In 2012, China built and donated $12.5 million 150-bed hospital to the Nigerian government. The hospital in Jabi, Abuja which became Federal Staff Hospital at inception has since become Federal Medical Centre, Abuja.
China is also spearheading Nigeria’s rail construction with special loans as well as several other infrastructural investments across the country.
The Abuja-Kaduna Rail project was contracted to the China Civil Engineering Construction Corporation (CCECC) Ltd at the cost of $874 million with China Export-Import Bank providing $500 million loan while the Federal Government contributed the balance as counterpart funding.
The other rail projects that will connect Lagos, Kano, Kaduna, Warri, Bauchi, Abuja, and Port Harcourt will cost Nigeria about $13 billion, much of which will be financed with a loan from the Export-Import Bank of China.
Critics say that this kind of loan that China is replicating across Africa is particularly worrisome because it will burden the countries and create dependency factor.
Rex Tillerson, the former U.S. Secretary of State, in his recent visit to some countries in Africa, warned African countries to be wary of a soft loan from China.
Tillerson said the U.S. approach of “incentivizing good governance” contrasts sharply with China, “which encourages dependency, using opaque contracts, predatory loan practices and corrupt deals that mire nations in debt and undercut their sovereignty.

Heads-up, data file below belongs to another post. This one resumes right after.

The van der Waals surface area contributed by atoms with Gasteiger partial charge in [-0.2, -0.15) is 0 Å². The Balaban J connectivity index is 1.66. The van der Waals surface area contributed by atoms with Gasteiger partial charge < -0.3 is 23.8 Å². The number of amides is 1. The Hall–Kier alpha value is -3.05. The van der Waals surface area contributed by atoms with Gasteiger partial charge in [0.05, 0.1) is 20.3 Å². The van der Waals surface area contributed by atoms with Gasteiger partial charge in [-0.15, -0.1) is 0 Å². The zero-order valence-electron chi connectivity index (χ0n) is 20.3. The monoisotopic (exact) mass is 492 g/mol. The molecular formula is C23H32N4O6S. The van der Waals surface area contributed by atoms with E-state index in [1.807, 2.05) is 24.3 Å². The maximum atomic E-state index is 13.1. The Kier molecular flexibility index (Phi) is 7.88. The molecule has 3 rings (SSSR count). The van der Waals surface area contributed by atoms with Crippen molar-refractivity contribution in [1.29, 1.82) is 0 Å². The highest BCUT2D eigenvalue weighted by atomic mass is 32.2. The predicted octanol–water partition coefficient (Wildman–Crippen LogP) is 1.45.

“Chinese investment does have the potential to address Africa’s infrastructure gap, but its approach has led to mounting debt and few, if any, jobs in most countries. When coupled with the political and fiscal pressure, this endangers Africa’s natural resources and its long-term economic, political stability.”
DOES AID COME WITH DENIGRATION?
To demonstrate how Africans have welcomed Chinese aid, a controversial racist skit was broadcasted on widely watched CCTV’s annual Lunar New Year gala.
In the comic show, a Chinese woman in blackface with grotesquely enlarged buttocks balancing a fruit basket on her head was trotted out onto a safari-themed set leading a monkey (played by an African actor) to repeatedly proclaim, “I love Chinese people! I love China!”
The controversial segment of the show was designed to celebrate the links between China and Africa, including a new Chinese-built high-speed rail line in Kenya, but critics said the portrayal was to show how China was bringing civilization to the backward Africans.
Chinese television has faced accusations of racism before. In an advertisement aired in 2016, a black man is shown turning into a Chinese man after a Chinese woman “washes” him with the laundry detergent being advertised. In that case, it was later reported that the company behind the advertisement had apologized.
Last year, a museum in China removed a photography exhibit, which juxtaposed images of wild African animals with black African people, after complaints that the display was racist.
A section of the “This Is Africa” exhibit at the Hubei Provincial Museum in Wuhan included side-by-side photographs of animals and people displaying similar expressions.
One pair included a young boy and a howling chimpanzee, each photographed with their mouths agape. Other sets paired a man and a lion, both gnashing their teeth; and a man and a baboon.